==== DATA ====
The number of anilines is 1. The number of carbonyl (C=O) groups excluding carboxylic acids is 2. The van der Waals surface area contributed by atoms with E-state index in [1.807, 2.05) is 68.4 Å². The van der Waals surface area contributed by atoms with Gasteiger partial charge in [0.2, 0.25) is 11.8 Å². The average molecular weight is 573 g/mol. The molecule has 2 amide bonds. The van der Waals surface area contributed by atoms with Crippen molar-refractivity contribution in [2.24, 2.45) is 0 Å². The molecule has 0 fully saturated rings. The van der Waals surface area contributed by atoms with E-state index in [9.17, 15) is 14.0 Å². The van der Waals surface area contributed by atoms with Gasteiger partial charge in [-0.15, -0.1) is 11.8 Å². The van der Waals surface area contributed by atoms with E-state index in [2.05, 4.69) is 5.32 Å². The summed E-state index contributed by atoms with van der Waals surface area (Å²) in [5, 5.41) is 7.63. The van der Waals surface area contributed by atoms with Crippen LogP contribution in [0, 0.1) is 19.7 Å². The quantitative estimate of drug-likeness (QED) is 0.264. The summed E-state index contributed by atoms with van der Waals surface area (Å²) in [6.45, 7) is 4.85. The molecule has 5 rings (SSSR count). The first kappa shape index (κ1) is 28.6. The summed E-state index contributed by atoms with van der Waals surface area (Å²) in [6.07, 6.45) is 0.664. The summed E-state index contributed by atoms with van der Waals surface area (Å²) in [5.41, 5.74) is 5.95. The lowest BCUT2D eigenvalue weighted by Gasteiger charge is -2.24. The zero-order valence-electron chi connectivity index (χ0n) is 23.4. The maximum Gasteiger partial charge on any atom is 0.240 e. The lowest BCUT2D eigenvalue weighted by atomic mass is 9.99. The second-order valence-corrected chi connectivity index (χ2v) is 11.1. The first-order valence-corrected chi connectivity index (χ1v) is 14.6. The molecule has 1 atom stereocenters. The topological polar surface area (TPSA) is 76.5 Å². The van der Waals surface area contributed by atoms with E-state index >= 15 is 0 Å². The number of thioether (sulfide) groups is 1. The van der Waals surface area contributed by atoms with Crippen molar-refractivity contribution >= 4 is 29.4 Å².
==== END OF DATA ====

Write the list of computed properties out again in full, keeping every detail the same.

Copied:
The number of anilines is 1. The number of carbonyl (C=O) groups excluding carboxylic acids is 2. The van der Waals surface area contributed by atoms with E-state index in [1.807, 2.05) is 68.4 Å². The van der Waals surface area contributed by atoms with Gasteiger partial charge in [0.2, 0.25) is 11.8 Å². The average molecular weight is 573 g/mol. The molecule has 2 amide bonds. The van der Waals surface area contributed by atoms with Crippen molar-refractivity contribution in [2.24, 2.45) is 0 Å². The molecule has 0 fully saturated rings. The van der Waals surface area contributed by atoms with E-state index in [9.17, 15) is 14.0 Å². The van der Waals surface area contributed by atoms with Gasteiger partial charge in [-0.15, -0.1) is 11.8 Å². The van der Waals surface area contributed by atoms with E-state index in [2.05, 4.69) is 5.32 Å². The summed E-state index contributed by atoms with van der Waals surface area (Å²) in [5, 5.41) is 7.63. The van der Waals surface area contributed by atoms with Crippen LogP contribution in [0, 0.1) is 19.7 Å². The quantitative estimate of drug-likeness (QED) is 0.264. The summed E-state index contributed by atoms with van der Waals surface area (Å²) in [6.45, 7) is 4.85. The molecule has 5 rings (SSSR count). The first kappa shape index (κ1) is 28.6. The summed E-state index contributed by atoms with van der Waals surface area (Å²) in [6.07, 6.45) is 0.664. The summed E-state index contributed by atoms with van der Waals surface area (Å²) in [5.41, 5.74) is 5.95. The lowest BCUT2D eigenvalue weighted by Gasteiger charge is -2.24. The zero-order valence-electron chi connectivity index (χ0n) is 23.4. The maximum Gasteiger partial charge on any atom is 0.240 e. The lowest BCUT2D eigenvalue weighted by atomic mass is 9.99. The second-order valence-corrected chi connectivity index (χ2v) is 11.1. The first-order valence-corrected chi connectivity index (χ1v) is 14.6. The molecule has 1 atom stereocenters. The topological polar surface area (TPSA) is 76.5 Å². The van der Waals surface area contributed by atoms with E-state index >= 15 is 0 Å². The number of thioether (sulfide) groups is 1. The van der Waals surface area contributed by atoms with Crippen molar-refractivity contribution >= 4 is 29.4 Å².